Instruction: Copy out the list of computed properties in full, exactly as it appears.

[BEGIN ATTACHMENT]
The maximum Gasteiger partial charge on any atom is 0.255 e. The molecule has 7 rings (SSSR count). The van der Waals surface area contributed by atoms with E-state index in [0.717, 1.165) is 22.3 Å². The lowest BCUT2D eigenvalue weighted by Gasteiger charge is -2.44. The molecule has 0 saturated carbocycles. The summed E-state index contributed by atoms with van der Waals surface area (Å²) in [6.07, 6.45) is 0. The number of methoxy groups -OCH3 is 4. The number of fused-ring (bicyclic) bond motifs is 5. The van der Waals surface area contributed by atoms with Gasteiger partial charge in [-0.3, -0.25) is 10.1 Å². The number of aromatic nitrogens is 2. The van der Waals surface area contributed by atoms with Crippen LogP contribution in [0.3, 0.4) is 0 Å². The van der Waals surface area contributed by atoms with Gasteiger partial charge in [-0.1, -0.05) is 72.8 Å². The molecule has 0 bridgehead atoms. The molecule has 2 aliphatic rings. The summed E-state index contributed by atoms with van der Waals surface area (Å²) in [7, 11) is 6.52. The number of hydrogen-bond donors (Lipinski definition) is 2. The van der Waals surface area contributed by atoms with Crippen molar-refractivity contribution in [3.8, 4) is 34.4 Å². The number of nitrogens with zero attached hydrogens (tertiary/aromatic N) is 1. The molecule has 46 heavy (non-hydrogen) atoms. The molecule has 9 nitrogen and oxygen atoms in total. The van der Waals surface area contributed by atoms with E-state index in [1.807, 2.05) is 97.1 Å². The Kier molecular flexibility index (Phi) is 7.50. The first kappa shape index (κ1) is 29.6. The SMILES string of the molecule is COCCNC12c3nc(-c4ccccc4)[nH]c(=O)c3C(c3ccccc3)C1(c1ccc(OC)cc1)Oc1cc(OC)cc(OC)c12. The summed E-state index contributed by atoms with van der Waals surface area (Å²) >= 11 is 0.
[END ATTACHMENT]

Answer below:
The maximum Gasteiger partial charge on any atom is 0.255 e. The molecule has 7 rings (SSSR count). The van der Waals surface area contributed by atoms with E-state index in [0.717, 1.165) is 22.3 Å². The lowest BCUT2D eigenvalue weighted by Gasteiger charge is -2.44. The molecule has 0 saturated carbocycles. The summed E-state index contributed by atoms with van der Waals surface area (Å²) in [6.07, 6.45) is 0. The number of methoxy groups -OCH3 is 4. The number of fused-ring (bicyclic) bond motifs is 5. The van der Waals surface area contributed by atoms with Gasteiger partial charge in [-0.3, -0.25) is 10.1 Å². The number of aromatic nitrogens is 2. The van der Waals surface area contributed by atoms with Crippen LogP contribution in [0.3, 0.4) is 0 Å². The van der Waals surface area contributed by atoms with Gasteiger partial charge in [-0.1, -0.05) is 72.8 Å². The molecule has 0 bridgehead atoms. The molecule has 2 aliphatic rings. The summed E-state index contributed by atoms with van der Waals surface area (Å²) in [7, 11) is 6.52. The number of hydrogen-bond donors (Lipinski definition) is 2. The van der Waals surface area contributed by atoms with Crippen molar-refractivity contribution in [3.8, 4) is 34.4 Å². The number of nitrogens with zero attached hydrogens (tertiary/aromatic N) is 1. The molecule has 46 heavy (non-hydrogen) atoms. The molecule has 9 nitrogen and oxygen atoms in total. The van der Waals surface area contributed by atoms with E-state index in [1.807, 2.05) is 97.1 Å². The Kier molecular flexibility index (Phi) is 7.50. The first kappa shape index (κ1) is 29.6. The SMILES string of the molecule is COCCNC12c3nc(-c4ccccc4)[nH]c(=O)c3C(c3ccccc3)C1(c1ccc(OC)cc1)Oc1cc(OC)cc(OC)c12. The summed E-state index contributed by atoms with van der Waals surface area (Å²) >= 11 is 0.